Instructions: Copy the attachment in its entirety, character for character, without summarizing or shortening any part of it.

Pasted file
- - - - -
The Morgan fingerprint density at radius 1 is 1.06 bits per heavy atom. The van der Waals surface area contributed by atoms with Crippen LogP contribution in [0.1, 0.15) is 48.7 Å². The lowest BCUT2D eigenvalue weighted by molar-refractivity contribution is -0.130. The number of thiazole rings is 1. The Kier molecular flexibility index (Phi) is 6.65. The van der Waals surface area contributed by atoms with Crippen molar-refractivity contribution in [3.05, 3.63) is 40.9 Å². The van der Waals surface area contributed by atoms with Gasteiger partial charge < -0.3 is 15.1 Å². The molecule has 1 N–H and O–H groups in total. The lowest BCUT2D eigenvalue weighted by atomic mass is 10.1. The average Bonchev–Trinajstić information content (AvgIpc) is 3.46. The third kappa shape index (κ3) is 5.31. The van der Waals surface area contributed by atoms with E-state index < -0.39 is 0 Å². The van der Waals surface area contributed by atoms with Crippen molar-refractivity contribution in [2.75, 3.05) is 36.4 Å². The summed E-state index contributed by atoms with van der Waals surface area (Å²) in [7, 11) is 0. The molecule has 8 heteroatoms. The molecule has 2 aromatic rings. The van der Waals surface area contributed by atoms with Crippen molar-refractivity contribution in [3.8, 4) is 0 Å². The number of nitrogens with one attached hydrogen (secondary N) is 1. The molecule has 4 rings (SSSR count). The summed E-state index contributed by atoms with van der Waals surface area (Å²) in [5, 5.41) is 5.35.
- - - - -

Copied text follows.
The Morgan fingerprint density at radius 1 is 1.06 bits per heavy atom. The van der Waals surface area contributed by atoms with Crippen LogP contribution in [0.1, 0.15) is 48.7 Å². The lowest BCUT2D eigenvalue weighted by molar-refractivity contribution is -0.130. The number of thiazole rings is 1. The Kier molecular flexibility index (Phi) is 6.65. The van der Waals surface area contributed by atoms with Crippen molar-refractivity contribution in [3.05, 3.63) is 40.9 Å². The van der Waals surface area contributed by atoms with Gasteiger partial charge < -0.3 is 15.1 Å². The molecule has 1 N–H and O–H groups in total. The lowest BCUT2D eigenvalue weighted by atomic mass is 10.1. The average Bonchev–Trinajstić information content (AvgIpc) is 3.46. The third kappa shape index (κ3) is 5.31. The van der Waals surface area contributed by atoms with E-state index < -0.39 is 0 Å². The van der Waals surface area contributed by atoms with Crippen molar-refractivity contribution in [2.75, 3.05) is 36.4 Å². The summed E-state index contributed by atoms with van der Waals surface area (Å²) in [7, 11) is 0. The molecule has 8 heteroatoms. The molecule has 2 aromatic rings. The van der Waals surface area contributed by atoms with Crippen molar-refractivity contribution in [3.8, 4) is 0 Å². The number of nitrogens with one attached hydrogen (secondary N) is 1. The molecule has 4 rings (SSSR count). The summed E-state index contributed by atoms with van der Waals surface area (Å²) in [5, 5.41) is 5.35.